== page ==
FIGS. 6, 7, 8 are sectional views taken substantially along the planes 6--6, 7--7, 8--8, respectively of FIG. 3; and
FIG. 9 is a sectional view taken substantially along the plane 9--9 of FIG. 2.
Attention is now called to FIG. 1 which schematically illustrates a human patient 10 having a trachea 12 defined by trachea wall 14. As is well known, certain medical procedures require the intubation of a tube into the patient's trachea as, for example, to enable the patient to breathe or to enable intermittent positive pressure ventilation of the respiratory tract. Tracheal tube devices for performing such procedures are well known in the art and generally consist of a flexible elongated tubular member 16 having an open lower end 18 and an upper end opening through anesthesia connector 20. In use, the tubular member 16 extends through a surgically formed opening in the patient's neck in the case of a tracheostomy tube device (FIG. 1) in which the connector 20 has an external flange for resting on the patient's neck or through the patient's nose or mouth in the case of an endotracheal tube device (FIG. 2). Such prior art tracheal tube devices are generally provided with an inflatable cuff 22 which, after intubation into the trachea, can be expanded to engage the trachea wall 14 so as to prevent leakage of positive pressure gases around the cuff 22. Typically, the cuff 22 is inflated by room air using a syringe applied to a valve connected to the cuff filing pathway. As previously mentioned, it has now been recognized that excessive and injurious pressures may be produced on the trachea mucosa by such prior art devices even when skillfully employed by the attending physician. The present invention, in one aspect, is directed to an improved cuff system in which the pressure transmitted by the cuff against the trachea wall to maintain a seal is only the minimum pressure required.
Attention is now called to FIG. 2 which illustrates a preferred endotracheal tube embodiment in accordance with the present invention incorporating an expandable cuff system for sealing and retaining a tracheal tube within a patient's trachea. The tracheal tube device of FIG. 2 is comprised of a flexible elongated tubular member 30 having a wall 32 surrounding a central passageway 34. The passageway 34 is open at the first or lower end 36 of the tubular member 30. A side port 37 opens to the passageway 34 through wall 32 proximate to the lower end 36 for assuring ventilation of the left lung. The tubular member 30 is cut obliquely at its lower end 36 to facilitate insertion of member 30 into the trachea. A connector fitting 38 is mounted on the second or upper end 39 of the tubular member 30. The fitting 38 preferably comprises a fifteen millimeter standard anesthesia connector.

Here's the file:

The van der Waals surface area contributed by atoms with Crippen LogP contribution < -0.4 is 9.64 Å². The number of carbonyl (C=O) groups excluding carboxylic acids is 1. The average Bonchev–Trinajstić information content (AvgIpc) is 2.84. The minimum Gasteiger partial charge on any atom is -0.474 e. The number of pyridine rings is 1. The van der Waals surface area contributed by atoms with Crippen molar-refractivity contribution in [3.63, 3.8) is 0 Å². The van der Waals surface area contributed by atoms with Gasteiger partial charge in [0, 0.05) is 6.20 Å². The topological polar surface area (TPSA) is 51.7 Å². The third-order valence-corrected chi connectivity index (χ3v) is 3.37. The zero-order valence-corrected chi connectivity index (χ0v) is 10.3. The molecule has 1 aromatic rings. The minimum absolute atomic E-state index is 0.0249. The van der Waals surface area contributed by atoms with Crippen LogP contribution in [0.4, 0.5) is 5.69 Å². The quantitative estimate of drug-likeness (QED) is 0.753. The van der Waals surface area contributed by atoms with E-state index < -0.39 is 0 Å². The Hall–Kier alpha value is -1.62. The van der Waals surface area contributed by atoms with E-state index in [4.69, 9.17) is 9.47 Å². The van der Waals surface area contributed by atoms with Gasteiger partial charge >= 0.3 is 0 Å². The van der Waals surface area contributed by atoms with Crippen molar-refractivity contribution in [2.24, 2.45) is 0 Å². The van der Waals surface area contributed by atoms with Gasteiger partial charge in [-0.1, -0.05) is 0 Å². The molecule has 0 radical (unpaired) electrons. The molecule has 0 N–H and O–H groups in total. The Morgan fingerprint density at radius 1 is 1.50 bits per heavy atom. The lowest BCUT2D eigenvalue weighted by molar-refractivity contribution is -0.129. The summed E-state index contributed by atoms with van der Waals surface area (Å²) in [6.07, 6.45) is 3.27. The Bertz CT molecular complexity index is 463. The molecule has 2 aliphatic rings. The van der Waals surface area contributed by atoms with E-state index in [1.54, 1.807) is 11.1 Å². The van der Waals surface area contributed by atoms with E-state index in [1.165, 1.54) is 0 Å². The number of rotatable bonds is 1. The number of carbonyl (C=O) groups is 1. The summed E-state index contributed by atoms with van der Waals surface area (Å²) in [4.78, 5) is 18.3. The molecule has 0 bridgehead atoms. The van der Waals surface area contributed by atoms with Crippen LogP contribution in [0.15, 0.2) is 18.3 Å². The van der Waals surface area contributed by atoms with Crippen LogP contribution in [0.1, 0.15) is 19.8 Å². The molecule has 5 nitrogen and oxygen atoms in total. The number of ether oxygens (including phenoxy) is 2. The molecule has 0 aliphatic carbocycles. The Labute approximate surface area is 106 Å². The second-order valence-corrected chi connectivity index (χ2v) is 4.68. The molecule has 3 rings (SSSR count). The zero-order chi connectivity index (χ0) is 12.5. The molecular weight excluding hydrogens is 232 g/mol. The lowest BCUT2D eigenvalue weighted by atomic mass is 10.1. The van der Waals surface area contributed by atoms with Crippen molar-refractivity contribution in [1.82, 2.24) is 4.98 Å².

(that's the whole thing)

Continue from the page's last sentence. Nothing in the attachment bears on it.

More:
In accordance with the present invention, the elongated tubular member 30 is provided with an expandable cuff system generally comprised of an expandable cuff 40, a liquid reservoir 42, and a filler pipe 44 coupling the reservoir 42 to the cuff 40.
The expandable cuff 40 comprises a wall 45 formed of flaccid non-distensible readily deformable material, such as a 40 durometer vinyl (e.g. PIASTISOL, B. F. Goodrich #370E1724), typically 0.001-0.005 inches thick. The wall 45 is mounted around the outside of the elongated tubular member 30 proximate to the lower end 36 thereof. The cuff wall 45 is sealed to the tubular member 30 at first and second points 46 and 47 spaced along the length of the member 30. The cuff wall 45, together with the outer surface of the tubular member wall 32 enclose a variable toroidal volume or chamber 48 therebetween. FIG. 2 illustrates the cuff evacuated with the cuff wall 45 lying against the tubular member 30 and with a minimal variable volume 48. FIG. 3 illustrates the cuff position of the device, rotated 90° with respect to FIG. 2, with the cuff expanded to a maximum variable volume 48.